Pretty delicious and nutritious for a meal that will cost you around $1.30.

My Cleaning Schedule & Money Saving Tips

image

Recently I was so bored that I told my mom that I was going to clean my baseboards.

Yes.

While this is a totally productive way to channel boredom, I truly try to clean on a schedule now that I live alone. I have a roommate/renter, but she won’t really tell me, “Hey, the vents need cleaned”. Little things that you don’t conscientiously notice end up compounding into a gross “My guests must think I’m a heathen!” moments.

When I moved into this house, my mum and I spent a lot of time talking about what cleaners were necessary and which were merely ‘nice to haves’. Have you ever noticed how ridiculously expensive cleaners are!? Thankfully, the most often used cleaner in my house is now vinegar, which is good because I’m an overzealous weirdo with sanitizing things and vinegarabottom of this post is my cleaners shopping list- you may be surprised to see how many of these are already lurking in your house!

I clean on a schedule because cleaning everything at once seems like an onerous task to me. I live in a small townhouse so it’s really not, it’s all in my head, but breaking it up into little worknight tasks lets me feel like it’s no big deal.

Sunday:

  • Vacuum house, move all easily moved furniture for better access
  • Wash towels, kitchen towels, sweatpants, PJ’s (swap out hand towels and kitchen towels)
  • Clean kitchen (this is mostly a function of me doing meal prep Sunday nights- I get my groceries, cook, and then give the kitchen a full clean- stainless steel appliances are windexed too)

Tuesday:

  • Clean the bathroom
  • Wash work clothes (usually one load of darks and one load of lights, all hung to dry)

Thursday:

  • Dust (shelves etc, but also windows and vents because I live in a new house and dust grows here)
  • Wash athletic wear & run cleansing wash (this is new, because my eczema is flipping out)
  • Tidy bedroom & desk

Bi-Weekly cleaning:

  • Bedding
  • Clean floor
  • Hand-mop entry way
  • Sanitize switches, handles, cupboard fronts and railings
  • Spot clean walls and carpet

Like I said, I use only a few types of cleaners to keep my costs down and the process simple. They are:

Bathroom:

  • Vinegar for cleaning toilets, sinks and counters
  • Windex for mirrors, glass shower doors and chrome
  • Vinegar for shower

Kitchen:

  • Vinegar for counters (if you have granite like me, make sure you dilute it and then use a wet rag of just water to cleanse it off, then dry)
  • Palmolive for dishes
  • “Scrunges” for glass cooktop
  • Windex for appliances after disinfecting with vinegar

Cleaning floors etc:

  • Vinegar dilution for hand mopping tile
  • Vinegar for spot cleaning laminate flooring, railings, handles and light covers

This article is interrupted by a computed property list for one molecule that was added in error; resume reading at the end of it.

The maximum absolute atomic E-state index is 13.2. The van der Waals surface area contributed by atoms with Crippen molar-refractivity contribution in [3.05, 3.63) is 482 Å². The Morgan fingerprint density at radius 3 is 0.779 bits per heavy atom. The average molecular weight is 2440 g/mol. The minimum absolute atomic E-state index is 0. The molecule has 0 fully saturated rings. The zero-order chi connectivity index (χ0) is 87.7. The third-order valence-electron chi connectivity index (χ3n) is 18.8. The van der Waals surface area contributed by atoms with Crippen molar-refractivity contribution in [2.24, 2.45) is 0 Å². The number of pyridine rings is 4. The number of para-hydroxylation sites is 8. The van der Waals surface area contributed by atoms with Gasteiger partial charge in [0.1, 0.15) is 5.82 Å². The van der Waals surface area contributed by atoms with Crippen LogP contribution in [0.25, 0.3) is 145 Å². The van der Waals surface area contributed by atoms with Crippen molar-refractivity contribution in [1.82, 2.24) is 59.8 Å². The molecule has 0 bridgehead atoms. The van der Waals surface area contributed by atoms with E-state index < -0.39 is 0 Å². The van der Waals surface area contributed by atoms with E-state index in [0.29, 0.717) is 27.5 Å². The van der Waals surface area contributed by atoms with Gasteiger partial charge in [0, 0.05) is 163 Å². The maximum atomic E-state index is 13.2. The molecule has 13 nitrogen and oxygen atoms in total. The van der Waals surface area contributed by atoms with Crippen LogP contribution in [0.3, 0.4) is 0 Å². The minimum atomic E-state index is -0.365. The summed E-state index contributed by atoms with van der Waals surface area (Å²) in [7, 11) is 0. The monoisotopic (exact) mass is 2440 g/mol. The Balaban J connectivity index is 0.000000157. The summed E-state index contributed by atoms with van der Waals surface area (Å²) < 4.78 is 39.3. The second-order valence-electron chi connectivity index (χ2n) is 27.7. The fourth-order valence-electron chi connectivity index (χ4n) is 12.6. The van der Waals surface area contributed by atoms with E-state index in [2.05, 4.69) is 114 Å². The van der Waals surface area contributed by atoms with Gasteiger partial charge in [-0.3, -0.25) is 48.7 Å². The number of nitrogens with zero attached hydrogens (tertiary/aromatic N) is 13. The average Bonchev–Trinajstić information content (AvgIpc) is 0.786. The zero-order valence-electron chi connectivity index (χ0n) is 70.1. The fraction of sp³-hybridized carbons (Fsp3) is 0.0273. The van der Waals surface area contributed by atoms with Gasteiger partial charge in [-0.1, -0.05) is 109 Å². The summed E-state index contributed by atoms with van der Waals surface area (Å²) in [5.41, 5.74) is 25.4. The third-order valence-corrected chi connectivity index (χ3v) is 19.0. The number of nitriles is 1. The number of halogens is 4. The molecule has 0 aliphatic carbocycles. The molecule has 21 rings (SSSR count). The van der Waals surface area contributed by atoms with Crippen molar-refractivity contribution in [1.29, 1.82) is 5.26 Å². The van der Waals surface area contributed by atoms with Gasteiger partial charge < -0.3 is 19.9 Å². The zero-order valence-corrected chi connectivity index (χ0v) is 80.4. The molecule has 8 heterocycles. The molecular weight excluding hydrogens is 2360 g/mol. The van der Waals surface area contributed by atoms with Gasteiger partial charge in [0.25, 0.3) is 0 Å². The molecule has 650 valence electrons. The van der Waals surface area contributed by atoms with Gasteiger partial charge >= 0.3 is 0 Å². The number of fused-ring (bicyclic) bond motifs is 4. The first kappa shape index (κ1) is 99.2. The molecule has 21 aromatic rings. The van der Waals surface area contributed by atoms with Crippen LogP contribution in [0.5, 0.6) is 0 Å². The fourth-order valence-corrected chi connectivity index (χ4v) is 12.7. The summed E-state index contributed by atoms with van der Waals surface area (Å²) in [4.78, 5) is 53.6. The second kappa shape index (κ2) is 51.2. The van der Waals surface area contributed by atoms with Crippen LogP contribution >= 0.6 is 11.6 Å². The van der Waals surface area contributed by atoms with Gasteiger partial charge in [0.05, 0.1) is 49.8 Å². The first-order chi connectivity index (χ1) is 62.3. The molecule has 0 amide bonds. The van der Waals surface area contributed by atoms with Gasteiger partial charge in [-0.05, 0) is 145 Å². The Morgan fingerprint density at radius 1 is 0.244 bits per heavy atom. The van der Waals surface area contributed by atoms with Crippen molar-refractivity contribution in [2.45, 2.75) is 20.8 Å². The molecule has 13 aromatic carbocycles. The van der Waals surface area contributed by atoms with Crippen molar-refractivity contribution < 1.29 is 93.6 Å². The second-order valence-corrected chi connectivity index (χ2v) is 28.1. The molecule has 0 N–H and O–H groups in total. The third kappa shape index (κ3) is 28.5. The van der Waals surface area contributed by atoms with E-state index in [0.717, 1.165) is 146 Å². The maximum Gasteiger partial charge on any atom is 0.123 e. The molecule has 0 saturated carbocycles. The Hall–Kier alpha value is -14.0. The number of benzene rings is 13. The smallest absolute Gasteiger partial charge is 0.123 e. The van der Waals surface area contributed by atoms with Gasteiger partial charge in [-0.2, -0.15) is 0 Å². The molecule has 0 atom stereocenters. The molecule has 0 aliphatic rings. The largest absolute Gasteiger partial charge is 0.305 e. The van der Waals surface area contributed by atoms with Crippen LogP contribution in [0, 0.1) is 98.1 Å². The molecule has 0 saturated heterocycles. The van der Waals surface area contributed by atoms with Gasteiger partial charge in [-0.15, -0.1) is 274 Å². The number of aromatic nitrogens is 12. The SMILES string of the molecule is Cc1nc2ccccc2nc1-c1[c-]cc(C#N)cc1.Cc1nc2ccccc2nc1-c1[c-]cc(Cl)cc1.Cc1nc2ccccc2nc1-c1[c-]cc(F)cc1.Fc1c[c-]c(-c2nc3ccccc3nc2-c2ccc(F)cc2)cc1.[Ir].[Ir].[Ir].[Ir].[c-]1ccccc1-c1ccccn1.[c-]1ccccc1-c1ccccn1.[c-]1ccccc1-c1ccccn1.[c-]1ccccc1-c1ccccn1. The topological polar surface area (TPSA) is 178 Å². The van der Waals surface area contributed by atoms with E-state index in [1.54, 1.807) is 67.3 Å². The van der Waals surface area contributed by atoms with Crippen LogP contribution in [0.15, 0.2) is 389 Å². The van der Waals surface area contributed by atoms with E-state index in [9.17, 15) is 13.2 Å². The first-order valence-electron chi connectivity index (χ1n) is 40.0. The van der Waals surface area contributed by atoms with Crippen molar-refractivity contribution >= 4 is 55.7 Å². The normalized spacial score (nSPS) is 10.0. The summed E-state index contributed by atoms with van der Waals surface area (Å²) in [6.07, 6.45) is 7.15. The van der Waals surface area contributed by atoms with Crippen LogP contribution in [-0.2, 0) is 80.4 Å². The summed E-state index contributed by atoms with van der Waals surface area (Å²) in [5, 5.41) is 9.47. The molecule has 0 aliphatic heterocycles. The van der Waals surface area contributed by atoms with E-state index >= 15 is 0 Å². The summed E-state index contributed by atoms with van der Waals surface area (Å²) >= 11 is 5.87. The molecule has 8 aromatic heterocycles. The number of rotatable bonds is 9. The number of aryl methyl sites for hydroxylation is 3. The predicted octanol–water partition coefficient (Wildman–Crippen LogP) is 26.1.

• Swiffer dusters (you just can’t beat them)

Every now and again, if I’m feeling flush I’ll buy magic erasers, toilet bowl cleaner and a Pine Sol bottle. Those are great ‘nice to haves’ that keep the house looking great as well.

Make-Ahead Breakfast Sandwiches

20160104_210204

Recently I was inspired to make some make-ahead breakfast sandwiches to be able to grab a quick breakfast on the go, whether that was on my way to work or anywhere else. To be honest, I was inspired by my new deep freeze, which I can now do these kinds of things with.

Eggs are one of my favorite things in the world. Not only are they cheap, but they can be presented in so many different ways and used in so many different things. This application may not be the fanciest, but it certainly is tasty and versatile. This recipe is about 30-35 minutes to make, and about 15 minutes to cool and you have eight meals to show for it.

Make-Ahead Breakfast Sandwiches

Makes 8 for $11.72  (1.47 a serving)

Frozen Spinach -$0.68

Buns- $3.79 (I use these)

Monterey Jack slices – $2.89

Ham – $1.60

12 eggs- $2.76

hot sauce (if desired)

Method:

Step 1: Defrost your frozen spinach. If it’s in a block, you want roughly 1/4 of the block. If you’re lucky enough to have the frozen nob kind, you want 2 nobs. Start your oven on bake at 350 degrees.

20160104_193904

Step 2: Crack your eggs into a bowl (or pyrex measuring cup if you’re me), add your frozen spinach and hot sauce, and vigorously mix it all together with a fork. Don’t try a whisk, that spinach will just wrap itself into it.

 

20160104_194928

Step 3: Line a cupcake/muffin tin with liners and pour your mixture in. Pop them in the oven which should by now be preheated, and set a timer for 20 minutes.

20160104_195507 (1)

Step 4: This is where I’d recommend you do as I say, not what I did… I packaged the sandwiches up all together, but in reality I would use two baggies- one for the bun and cheese, and one for the eggs and ham. This way, there’s no moisture on the bun and while you heat up the eggs, you can toast your bun. So this step is really to put together the bun and cheese packages while the eggs bake.

20160104_200154

Step 5: When the twenty minute timer goes off, check your eggs- if they’re fully set, then pull them out. If they’re not, pop them back in for another 3-5 minutes. Once your eggs are done cooking, pull them out and once cooled pop them in baggies. You may find that your eggs are tall and not really the same size as your bun. Don’t worry! Just score an X into the top and when you smush your sandwich, it will collapse outward.

20160104_202539

20160104_205314